Take your run on the meadow

More than a decade ago I worked for a boss for the last time.

I was young, ambitious and eager to prove myself. My drive for growth and entrepreneurship however, was stuck in a corporate story. My colleagues told me: “Here you will find the best opportunities, that you will not find outside as a self-employed trainer”.

And in the beginning I listened and believed them. At a certain moment I was training freelance trainers in programmes that I developed, who stepped into their client’s offices with bigger smiles than me.

The final push was taking part in yet another appraisal meeting soap.

My manager, who – with good intentions – tried to give me advice on how to develop myself, without having been present in my trainings. My last thought, that kept me from taking the action to start my own company, was the concept ‘that I needed a business plan’. This idea of ‘no business plan, no business’ provided me with some social proof, but was just me being afraid.

Wrapping my fear up in a sophisticated sounding story.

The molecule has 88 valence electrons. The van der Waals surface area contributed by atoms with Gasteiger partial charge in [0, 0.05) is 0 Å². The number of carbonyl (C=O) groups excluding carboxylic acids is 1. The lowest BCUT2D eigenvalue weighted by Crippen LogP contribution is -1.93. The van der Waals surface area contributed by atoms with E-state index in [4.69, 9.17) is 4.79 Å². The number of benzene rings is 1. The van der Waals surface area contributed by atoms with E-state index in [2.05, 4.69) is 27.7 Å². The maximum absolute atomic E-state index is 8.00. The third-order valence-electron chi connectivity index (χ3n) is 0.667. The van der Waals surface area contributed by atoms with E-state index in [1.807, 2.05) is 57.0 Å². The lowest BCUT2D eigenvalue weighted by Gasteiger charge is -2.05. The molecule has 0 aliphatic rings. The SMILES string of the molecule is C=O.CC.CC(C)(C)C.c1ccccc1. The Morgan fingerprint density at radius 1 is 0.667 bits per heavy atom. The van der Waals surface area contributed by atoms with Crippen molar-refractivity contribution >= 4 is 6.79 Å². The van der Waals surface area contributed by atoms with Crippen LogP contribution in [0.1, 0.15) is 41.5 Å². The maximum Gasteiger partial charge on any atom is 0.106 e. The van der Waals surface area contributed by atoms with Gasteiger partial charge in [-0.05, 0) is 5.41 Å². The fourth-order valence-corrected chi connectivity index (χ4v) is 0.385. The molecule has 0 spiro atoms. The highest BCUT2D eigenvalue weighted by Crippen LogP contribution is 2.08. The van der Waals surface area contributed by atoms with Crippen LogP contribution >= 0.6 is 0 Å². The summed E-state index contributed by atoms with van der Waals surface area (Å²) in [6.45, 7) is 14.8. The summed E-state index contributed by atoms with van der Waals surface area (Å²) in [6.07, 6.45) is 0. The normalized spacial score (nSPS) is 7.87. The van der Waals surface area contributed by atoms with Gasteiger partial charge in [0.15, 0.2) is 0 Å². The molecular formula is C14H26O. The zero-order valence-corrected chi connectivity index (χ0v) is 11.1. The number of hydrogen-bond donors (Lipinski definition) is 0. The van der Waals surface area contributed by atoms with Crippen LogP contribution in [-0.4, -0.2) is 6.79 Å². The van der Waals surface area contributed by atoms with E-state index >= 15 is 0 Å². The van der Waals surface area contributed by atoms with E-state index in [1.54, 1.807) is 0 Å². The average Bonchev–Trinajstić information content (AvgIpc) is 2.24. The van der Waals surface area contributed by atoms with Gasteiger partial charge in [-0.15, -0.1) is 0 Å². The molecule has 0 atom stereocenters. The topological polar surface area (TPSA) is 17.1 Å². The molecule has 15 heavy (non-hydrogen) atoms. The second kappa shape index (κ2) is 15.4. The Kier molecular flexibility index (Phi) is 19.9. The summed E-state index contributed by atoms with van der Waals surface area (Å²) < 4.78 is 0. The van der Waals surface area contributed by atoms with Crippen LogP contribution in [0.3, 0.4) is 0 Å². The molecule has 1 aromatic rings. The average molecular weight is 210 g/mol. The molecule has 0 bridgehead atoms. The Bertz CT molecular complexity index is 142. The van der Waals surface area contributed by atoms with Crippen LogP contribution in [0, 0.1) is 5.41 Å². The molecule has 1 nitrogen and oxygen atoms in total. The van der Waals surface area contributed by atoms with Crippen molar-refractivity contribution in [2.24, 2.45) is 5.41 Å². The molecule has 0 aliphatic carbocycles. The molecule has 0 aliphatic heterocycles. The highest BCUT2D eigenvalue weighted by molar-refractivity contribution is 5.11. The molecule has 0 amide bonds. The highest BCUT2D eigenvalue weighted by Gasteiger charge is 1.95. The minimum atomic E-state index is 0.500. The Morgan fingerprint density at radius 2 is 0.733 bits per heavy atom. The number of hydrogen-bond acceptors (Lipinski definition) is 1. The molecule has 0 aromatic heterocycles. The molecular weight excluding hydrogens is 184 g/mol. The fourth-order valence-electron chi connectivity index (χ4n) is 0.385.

Taking real action in line with our dreams will confront our fears and doubts. Fear of uncertainty that goes along with a new step. Not knowing for sure that you possess the qualities that are needed to guarantee success.

Supporters for your doubts will show up easily, warning you of the risks involved and the stories that are proof of failed endeavours. All these reasons, thoughts and advises find their origins in the soil of keeping things the same. It bonds and seems to be ‘oh so wise and safe’.

When I decided to start my business, someone blamed me for lack of loyalty and I was told: “That it would be a waste of my talent.”

Often I now ask others: ”What do you already know that you need to do, that you procrastinate (out of fear)?” People have answers and stories, they know what they should be doing, but their thinking stops them. The knowing is insufficient, knowledge without action is talking bubbles.

That’s why I like the saying: “The universe applauds action, not thought”  so much.

In Barbara Sher’s Ted talk below, she explains this brilliantly with the following example.

Imagine you find a young horse on the street. You take her home and raise her comfortably in your basement. You feed her well, you nourish her, let her watch TV and dress her warmly.

The horse grows up without needing anything. However, she is not happy. When you ask her why she is unhappy, she would not know why.

If you take the horse outside on to the meadow and she gallops freely. Only then she will know what she was looking for.

The video (9 minutes) is a bit old, allow yourself a few moments to get into it.

Let the reins go and take your run on the meadow.